Lately, I've been bouncing around to various blogs written by women who are overweight and not necessarily interested in losing weight. Several themes shine through across the blogs. One is that one can be healthy and fat. Another is that it doesn't have to hold you back in your career. A big one is that, yes, people can be happy while fat.
I have been thinking about my happiness levels now as compared to 9 months ago. It's probably not entirely fair to reach conclusions at this point about how happy I might be if I were thinner, since I'm still very fat. That being said, I can compare my happiness at a life lead close to 400 lbs. and holding as compared to a life lead at close to 300 lbs. and dropping. If nothing else, this post will be a bookmark for the future when I've lost more weight.
When I pondered this point, I realized that measuring happiness is not an easy thing. It's difficult to find a starting point, but I thought I would begin by looking at the things which diminish my ability to be content and how they have been affected by my weight loss so far. The primary factor in reducing my overall quality of life was physical pain and a lack of mobility due to that pain. If I look at both of those factors, I can say that having lost 100 lbs. has diminished my overall physical pain on a daily basis by about 85% and my mobility issues by about 75%. That means my happiness "suppression" due to these factors has been greatly alleviated.
That being said, there are new factors related to weight loss that have also played into decreasing happiness. For one thing, I no longer have unhindered pleasure with food. Setting aside the fact that seeking pleasure and comfort in food is unhealthy on multiple levels, the fact of the matter is that I enjoyed eating more then than I do now on a quantitative level (though not necessarily on a qualitative one). I spent more of my time eating and enjoying it as well as preparing and less shopping for food than I do now. Now, I'm basically imprisoned by calorie counting and treat budgeting such that I get a trickle of the food pleasure that I once did. In terms of the loss of happiness due to a change in eating habits, I've probably seen a 95% loss in food-related pleasures because I'm losing weight.
I also find that I have much less free time than I used to have and can't relax nearly as much as before because I have to constantly deal with food and push myself to move more. I think more about food, and enjoy it less. Because of the vigilance I must exercise in crafting meals, counting calories, balancing nutrition, and making sure I have what I need on hand at all times, I find myself constantly working on preparing meals and cleaning up after them. Anyone who says that eating healthily isn't more difficult than eating junk is a gigantic liar, is someone who has a personal chef doing all of the heavy lifting, or is ingesting a lot of expensive, frozen, pre-made diet meals (which taste bad and aren't really good for you). I'm sorry, but the truth is that it takes a lot of effort to look after your best food interests.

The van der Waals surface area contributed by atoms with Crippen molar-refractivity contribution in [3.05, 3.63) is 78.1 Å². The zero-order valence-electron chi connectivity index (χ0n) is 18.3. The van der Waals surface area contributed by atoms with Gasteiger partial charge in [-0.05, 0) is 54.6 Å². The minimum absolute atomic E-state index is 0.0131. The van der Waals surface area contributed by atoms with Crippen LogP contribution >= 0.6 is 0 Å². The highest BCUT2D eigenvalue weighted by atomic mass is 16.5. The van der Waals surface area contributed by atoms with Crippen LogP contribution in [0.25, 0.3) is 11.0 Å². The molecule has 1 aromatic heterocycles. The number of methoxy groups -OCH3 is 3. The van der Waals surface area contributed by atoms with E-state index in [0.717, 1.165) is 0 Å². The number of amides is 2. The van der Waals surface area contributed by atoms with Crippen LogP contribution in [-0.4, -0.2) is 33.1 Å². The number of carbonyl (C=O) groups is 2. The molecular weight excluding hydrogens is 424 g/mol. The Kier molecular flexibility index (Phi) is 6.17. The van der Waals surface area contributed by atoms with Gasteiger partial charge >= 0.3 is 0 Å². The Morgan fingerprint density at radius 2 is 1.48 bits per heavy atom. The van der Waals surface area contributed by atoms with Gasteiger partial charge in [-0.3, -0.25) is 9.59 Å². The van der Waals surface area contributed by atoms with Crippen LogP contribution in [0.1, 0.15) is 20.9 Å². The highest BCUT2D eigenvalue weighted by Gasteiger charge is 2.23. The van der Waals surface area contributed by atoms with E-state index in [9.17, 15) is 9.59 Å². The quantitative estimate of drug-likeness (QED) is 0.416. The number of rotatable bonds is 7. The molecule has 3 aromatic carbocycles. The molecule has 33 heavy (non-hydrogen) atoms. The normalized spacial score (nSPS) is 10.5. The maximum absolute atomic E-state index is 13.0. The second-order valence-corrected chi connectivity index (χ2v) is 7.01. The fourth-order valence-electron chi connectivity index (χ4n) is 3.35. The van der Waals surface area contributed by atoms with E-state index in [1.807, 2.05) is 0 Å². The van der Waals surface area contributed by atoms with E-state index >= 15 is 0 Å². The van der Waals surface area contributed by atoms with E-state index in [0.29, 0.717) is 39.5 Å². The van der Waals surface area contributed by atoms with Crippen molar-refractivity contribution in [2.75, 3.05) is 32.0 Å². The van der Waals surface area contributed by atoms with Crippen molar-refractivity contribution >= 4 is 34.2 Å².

The other factor about losing weight which is hindering my happiness is the fact that I have to go out among people more. Before, I would go out once a week, twice tops, to shop because of my pain while walking. That meant that I was exposed less to people who treated me poorly. Now, I go out for walks 6 out of 7 days a week and get treated like crap (gawked at, made fun of, whispered about, given dirty looks, stared at) almost everyday. That's bound to undermine my happiness. The only thing I can say about this last point is that there is some small hope that, when I lose enough weight to look relatively "normal", this sort of behavior will stop.
For me, the current situation is that I am happier in some ways because of weight loss, but, on the whole, I am not appreciably happier than before. I am less unhappy in some ways and less happy than in others. One thing is clear though, aside from physical pain, I could be a lot happier if other people would mind their own business and leave me alone. Most of the unhappiness I feel about being fat now that most of my pain is greatly diminished is due to how others treat me, not to any inherent personal wish to look a certain way.
As for other fat bloggers who carry the fat pride flag and are doing what they can to convince the world that one can be fat and happy, I say, "more power to you." They surely have more strength to endure the critical glare of the world around them. Of course, the "thin" world around them is never going to believe they are really happy. How can they possibly believe a fat person can be happy when they (the thin people) are doing their utmost day-in and day-out to make you as miserable as possible?